Where Siberian orchids thrive: New hotspot of orchids discovered near Novosibirsk
Orchids of the Boreal zone are rare species. Most of the 28,000 species of the Orchid family actually live in the tropics. In the Boreal zone, ground orchids can hardly tolerate competition from other plants—mainly forbs or grasses. So they are often pushed into ecotones—border areas between meadows and forests, or between forests and swamps.
Furthermore, there has been a decline in wild orchids all over North America and Eurasia, caused in part by human-induced destruction of their habitats, the transformation of ecosystems, and the harvesting of flowers from the wild.
In the Novosibirsk region, 30 orchid species have been found, and about 40 in the entire Siberia.
It is no coincidence that many orchids are included in regional and national Red Book lists, with dedicated protected areas created to preserve them. When specialists find high concentrations of orchid species in a small area, it is always a significant discovery, in terms of both science and ecology. A recent publication in the open-access, peer-reviewed scientific journal Acta Biologica Sibirica describes one such area.
About 15 years ago, local biology teacher Yuri Panov found a place with mass growth of 13 orchid species in the Novosibirsk region. Together with his students, he studied the territory and took care of it, hanging birdhouses. The place was informally called School Orchid Zapovednik.
In 2014, a wildfire from nearby farm fields broke out in the area. Fortunately, the orchid populations did not suffer much—in fact, this disturbance partially contributed to their growth in some areas, reducing competition from grasses and shrubs. However, the danger of frequent fires prompted Panov to invite specialists for a thorough botanical survey of the territory.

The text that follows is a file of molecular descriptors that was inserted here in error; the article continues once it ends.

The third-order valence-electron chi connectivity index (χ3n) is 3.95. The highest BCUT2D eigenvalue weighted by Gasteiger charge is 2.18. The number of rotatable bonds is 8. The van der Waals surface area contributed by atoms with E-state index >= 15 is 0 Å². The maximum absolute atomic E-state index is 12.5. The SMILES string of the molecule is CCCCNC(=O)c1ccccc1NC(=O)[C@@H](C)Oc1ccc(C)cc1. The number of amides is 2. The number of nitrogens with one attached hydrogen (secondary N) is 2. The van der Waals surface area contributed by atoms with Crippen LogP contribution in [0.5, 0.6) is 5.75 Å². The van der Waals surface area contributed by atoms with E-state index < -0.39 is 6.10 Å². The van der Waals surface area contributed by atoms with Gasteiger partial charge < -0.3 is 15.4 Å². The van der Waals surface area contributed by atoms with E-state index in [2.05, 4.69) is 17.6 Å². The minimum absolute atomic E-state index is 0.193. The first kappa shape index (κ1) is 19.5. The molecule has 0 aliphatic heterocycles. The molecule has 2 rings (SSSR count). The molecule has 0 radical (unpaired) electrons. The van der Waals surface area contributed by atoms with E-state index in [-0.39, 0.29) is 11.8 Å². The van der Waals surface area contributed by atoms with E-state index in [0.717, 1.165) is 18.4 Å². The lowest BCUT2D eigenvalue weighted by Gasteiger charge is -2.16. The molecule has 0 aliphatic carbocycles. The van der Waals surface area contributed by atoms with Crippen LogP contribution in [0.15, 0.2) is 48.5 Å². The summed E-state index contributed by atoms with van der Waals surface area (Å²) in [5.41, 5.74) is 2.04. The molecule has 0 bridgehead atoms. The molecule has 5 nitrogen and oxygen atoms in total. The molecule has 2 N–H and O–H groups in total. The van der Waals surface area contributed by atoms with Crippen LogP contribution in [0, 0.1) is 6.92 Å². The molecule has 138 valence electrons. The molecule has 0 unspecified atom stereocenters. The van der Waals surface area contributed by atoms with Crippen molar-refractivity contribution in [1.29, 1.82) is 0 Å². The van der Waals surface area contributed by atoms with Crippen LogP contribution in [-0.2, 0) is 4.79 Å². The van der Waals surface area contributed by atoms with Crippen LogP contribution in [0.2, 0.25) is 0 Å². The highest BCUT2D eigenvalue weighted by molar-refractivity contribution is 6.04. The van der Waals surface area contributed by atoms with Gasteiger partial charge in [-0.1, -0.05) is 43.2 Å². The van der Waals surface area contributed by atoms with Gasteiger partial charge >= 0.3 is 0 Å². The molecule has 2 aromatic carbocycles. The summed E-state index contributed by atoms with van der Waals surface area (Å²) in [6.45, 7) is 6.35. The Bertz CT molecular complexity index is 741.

Researchers Alexander Dubynin, Inessa Selyutina and Alexandra Egorova of the Central Siberian Botanical Garden in Novosibirsk, and Mikhail Blinnikov of Kazan Federal University have been working in the area since 2017, registering the occurrences of orchids and photographing plants for the iNaturalist platform. There and in adjacent territories, they discovered a total of 14 orchid species, some of which were new to this territory and had never been registered before.
The area in Novosibirsk region is truly unique. Here, researchers found one of the largest populations of large-flowered lady's-slipper (Cypripedium macranthos) in Northern Eurasia, with up to 5,000 individual plants. The Cypripedium calceolus Lady's-slipper orchid and the rare and beautiful bloated lady's slipper (Cypripedium ventricosum) were also plentiful. Some of the discovered orchids require further study, such as the hybrids between Dactylorhiza and Gymnadenia and some unusual forms of Platanthera.
After an expert description of the territory, a new Important Plant Area was nominated for South Siberia. "Based on the analysis of plant species composition of protected areas in Novosibirsk Region," Alexander Dubynin resumes, "we conclude that in situ preservation of orchids in the region is overall insufficient. It is therefore necessary to organize a new protected area 'Orchid Zapovednik' in the category of 'botanical Zakaznik' on 335 hectares with an explicit floral diversity conservation mandate and long-term orchid population monitoring."
Over the past three years, the territory has increasingly attracted the attention of researchers and educators, becoming a kind of a 'field laboratory' for the study of orchid communities in South Siberia.